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Johnson v. State

Court of Appeals of Mississippi

November 28, 2017

EDWARD JOHNSON APPELLANT
v.
STATE OF MISSISSIPPI APPELLEE

          DATE OF JUDGMENT: 11/29/2016

         WASHINGTON COUNTY CIRCUIT COURT HON. W. ASHLEY HINES

          ATTORNEY FOR APPELLANT: EDWARD JOHNSON (PRO SE).

          ATTORNEY FOR APPELLEE: OFFICE OF THE ATTORNEY GENERAL BY: BARBARA WAKELAND BYRD.

          BEFORE GRIFFIS, P.J., BARNES AND FAIR, JJ.

          FAIR, J.

         ¶1. In May 2016, Edward Johnson pled guilty to second degree murder, robbery, and several other felonies pursuant to a plea agreement. The circuit court sentenced Johnson as recommended. Johnson subsequently filed what he styled a petition for habeas corpus, which the circuit court properly took as a motion for post-conviction relief. In Johnson's petition, he contended that his indictment was defective because it did not conclude with the words "against the peace and dignity of the state." The circuit court properly dismissed the petition without an evidentiary hearing, holding that Johnson's indictment was defective, but that it was a defect of form, and that Johnson waived his objection by pleading guilty. Johnson's other contentions are likewise without merit or have been raised for the first time on appeal, and so we affirm the summary dismissal of his petition.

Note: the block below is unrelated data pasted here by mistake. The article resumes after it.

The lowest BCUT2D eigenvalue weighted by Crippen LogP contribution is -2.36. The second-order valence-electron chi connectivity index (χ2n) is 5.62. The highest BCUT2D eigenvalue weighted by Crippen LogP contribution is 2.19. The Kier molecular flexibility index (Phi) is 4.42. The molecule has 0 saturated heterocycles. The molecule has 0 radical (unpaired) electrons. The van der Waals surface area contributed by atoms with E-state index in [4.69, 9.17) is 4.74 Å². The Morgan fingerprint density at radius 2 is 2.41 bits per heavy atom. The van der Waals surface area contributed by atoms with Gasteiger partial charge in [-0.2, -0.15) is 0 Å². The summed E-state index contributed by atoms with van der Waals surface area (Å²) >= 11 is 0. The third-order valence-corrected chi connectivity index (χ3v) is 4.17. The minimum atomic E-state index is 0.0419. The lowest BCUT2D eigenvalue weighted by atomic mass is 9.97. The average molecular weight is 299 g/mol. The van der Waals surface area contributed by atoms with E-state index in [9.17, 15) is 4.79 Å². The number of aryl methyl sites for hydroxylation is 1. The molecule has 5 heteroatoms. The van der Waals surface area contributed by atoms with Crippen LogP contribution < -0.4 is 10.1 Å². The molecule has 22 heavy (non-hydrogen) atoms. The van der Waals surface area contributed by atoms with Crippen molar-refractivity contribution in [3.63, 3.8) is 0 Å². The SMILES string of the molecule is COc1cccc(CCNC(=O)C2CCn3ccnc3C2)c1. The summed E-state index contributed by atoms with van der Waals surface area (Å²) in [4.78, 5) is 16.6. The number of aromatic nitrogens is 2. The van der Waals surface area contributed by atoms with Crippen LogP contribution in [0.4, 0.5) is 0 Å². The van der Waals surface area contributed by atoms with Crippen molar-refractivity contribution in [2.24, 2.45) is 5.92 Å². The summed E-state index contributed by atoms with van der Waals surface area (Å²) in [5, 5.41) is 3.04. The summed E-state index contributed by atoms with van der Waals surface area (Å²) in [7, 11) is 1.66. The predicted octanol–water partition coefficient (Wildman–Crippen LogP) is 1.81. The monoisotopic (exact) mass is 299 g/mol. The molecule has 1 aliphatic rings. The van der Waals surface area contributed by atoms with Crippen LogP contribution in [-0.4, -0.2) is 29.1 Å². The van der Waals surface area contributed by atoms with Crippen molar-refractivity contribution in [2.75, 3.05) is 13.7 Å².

STANDARD OF REVIEW

         ¶2. The circuit court may summarily dismiss a PCR motion without an evidentiary hearing "[i]f it plainly appears from the face of the motion, any annexed exhibits and the prior proceedings in the case that the movant is not entitled to any relief." Miss. Code Ann. § 99-39-11(2) (Rev. 2015). To succeed on appeal, the movant must: (1) make a substantial showing of the denial of a state or federal right and (2) show that the claim is procedurally alive. Young v. State, 731 So.2d 1120, 1122 (¶9) (Miss. 1999).

         ¶3. Our review of the summary dismissal of a PCR motion, a question of law, is de novo. Id.

         DISCUSSION

         1. Indictment - Constitutional Requirements

         ¶4. We combine Johnson's first two issues as he has briefed them together on appeal and they essentially make the same challenge to his conviction.

         ¶5. It is undisputed that Johnson's indictment violated Article 6, Section 169 of the Mississippi Constitution, which provides in relevant part that "all indictments shall conclude 'against the peace and dignity of the state.'" Our courts have enforced this constitutional requirement, even though it has long been called "idle and meaningless." See McNeal v. State, 658 So.2d 1345, 1349 (Miss. 1995) (quoting Love v. State, 8 So. 465, 465 (Miss. 1891)). But while the concluding statement is required, it is a matter of the form of the indictment. Brandau v. State, 662 So.2d 1051, 1055 (Miss. 1995). Challenges to the indictment for defects of form must be raised as a demurrer to the ...


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